HC Deb 20 April 1959 vol 604 cc17-9
28. Mr. de Freitas

asked the Minister of Supply to what extent scientific research into space can be undertaken with the equipment he is developing for the Royal Air Force.

38. Mr. Mason

asked the Minister of Supply what present consideration is being given by his Department to proposals to use the Blue Streak ballistic rocket to help launch an earth Space satellite; and to what extent his Department plan to work in co-operation with other Commonwealth countries in space research.

The Minister of Supply (Mr. Aubrey Jones)

The United Kingdom missile programme could, with some adaptation, give an initial launcher in aid of a space research programme, but of itself could provide neither the satellites nor the instruments needed to attack the important scientific problems involved in space research. The Government are at present considering the question of a British space research project using earth satellites in the light of advice from the Advisory Council on Scientific Policy. A statement will be made as soon as possible. The Government have in mind the scope which such a project would provide for co-operation with appropriate Commonwealth countries, but discussions can most profitably take place when the scale and nature of any British effort have been decided on.

Mr. de Freitas

When the Government are considering the next step in this matter, will they bear in mind the danger of losing our youngest and brightest scientists to the United States unless they are given from time to time an opportunity of scientific research, even if it involves using equipment which was originally designed for a specific military purpose?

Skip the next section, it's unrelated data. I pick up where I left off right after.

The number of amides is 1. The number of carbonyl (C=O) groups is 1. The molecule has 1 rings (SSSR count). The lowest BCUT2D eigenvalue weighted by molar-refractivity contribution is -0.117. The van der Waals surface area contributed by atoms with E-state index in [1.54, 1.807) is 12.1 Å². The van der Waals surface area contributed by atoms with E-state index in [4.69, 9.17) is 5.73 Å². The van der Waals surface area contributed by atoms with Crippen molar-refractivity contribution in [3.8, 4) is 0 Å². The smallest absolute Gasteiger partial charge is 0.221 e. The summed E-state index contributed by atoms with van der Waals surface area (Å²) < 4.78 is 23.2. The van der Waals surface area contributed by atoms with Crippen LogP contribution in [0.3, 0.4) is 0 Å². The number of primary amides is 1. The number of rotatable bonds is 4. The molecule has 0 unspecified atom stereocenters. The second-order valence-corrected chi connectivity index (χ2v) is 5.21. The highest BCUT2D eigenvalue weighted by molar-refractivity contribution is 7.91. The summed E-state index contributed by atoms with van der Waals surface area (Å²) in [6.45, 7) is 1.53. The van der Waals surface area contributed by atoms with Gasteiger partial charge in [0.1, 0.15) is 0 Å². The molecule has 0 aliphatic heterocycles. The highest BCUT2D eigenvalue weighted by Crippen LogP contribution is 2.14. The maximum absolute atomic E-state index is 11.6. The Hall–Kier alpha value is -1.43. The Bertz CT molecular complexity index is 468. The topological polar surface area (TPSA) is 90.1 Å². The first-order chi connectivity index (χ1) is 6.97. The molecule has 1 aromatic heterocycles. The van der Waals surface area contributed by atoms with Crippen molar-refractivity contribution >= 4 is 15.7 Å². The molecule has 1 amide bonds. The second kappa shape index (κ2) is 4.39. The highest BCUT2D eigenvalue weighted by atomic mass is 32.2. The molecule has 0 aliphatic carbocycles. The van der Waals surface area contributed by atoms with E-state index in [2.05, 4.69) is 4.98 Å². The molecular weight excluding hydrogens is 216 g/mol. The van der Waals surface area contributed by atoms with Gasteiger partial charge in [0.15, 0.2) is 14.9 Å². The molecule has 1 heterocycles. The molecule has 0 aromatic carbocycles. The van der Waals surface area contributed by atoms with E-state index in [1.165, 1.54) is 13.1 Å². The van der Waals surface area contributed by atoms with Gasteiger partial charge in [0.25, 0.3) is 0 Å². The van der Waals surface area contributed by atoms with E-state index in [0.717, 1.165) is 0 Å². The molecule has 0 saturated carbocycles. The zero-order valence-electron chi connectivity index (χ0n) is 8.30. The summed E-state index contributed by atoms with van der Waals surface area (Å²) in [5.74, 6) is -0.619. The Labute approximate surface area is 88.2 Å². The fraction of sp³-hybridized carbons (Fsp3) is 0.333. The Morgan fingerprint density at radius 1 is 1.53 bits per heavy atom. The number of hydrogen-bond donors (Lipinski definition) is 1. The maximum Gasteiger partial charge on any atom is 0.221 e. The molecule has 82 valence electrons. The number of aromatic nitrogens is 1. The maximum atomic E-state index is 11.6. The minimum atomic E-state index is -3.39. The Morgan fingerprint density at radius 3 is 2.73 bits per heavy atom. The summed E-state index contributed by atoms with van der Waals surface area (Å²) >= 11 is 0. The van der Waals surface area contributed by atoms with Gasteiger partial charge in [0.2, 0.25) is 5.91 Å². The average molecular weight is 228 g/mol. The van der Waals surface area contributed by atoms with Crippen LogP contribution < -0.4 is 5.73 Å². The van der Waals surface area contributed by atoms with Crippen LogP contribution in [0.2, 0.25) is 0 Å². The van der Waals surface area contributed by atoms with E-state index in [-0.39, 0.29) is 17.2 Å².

Mr. Jones

Yes, Sir. I agree that that is a most important consideration.

Mr. Mason

When may we expect a decision on this project? Is it not causing the Minister some concern, as my hon. Friend the Member for Lincoln (Mr. de Freitas) suggests, that the many skilled scientists who are newly entering the field of rocketry are leaving because they are feeling somewhat frustrated that the Government are not taking a strong enough line on this?

Mr. Jones

I have indicated that the statement will be made quite soon.

Mr. Beswick

Did I understand the Minister correctly to say that the Commonwealth countries will he consulted after he had reached a decision about the scope of the programme? Would it not be better to consult them before that?

Mr. Jones

The hon. Gentleman's understanding is right. I think it is proper to consult them only after any particular plan has been decided upon.

Mr. Shinwell

Have we not many problems confronting us on terra firma without going elsewhere? Could not the Government use their own energy and ability, whatever they have got of it, to solve some domestic problems? Why bother about this problem?

Mr. Jones

I think the right hon. Gentleman is inclined to anticipate the statement. I think that he should await what is to be said.

Forward to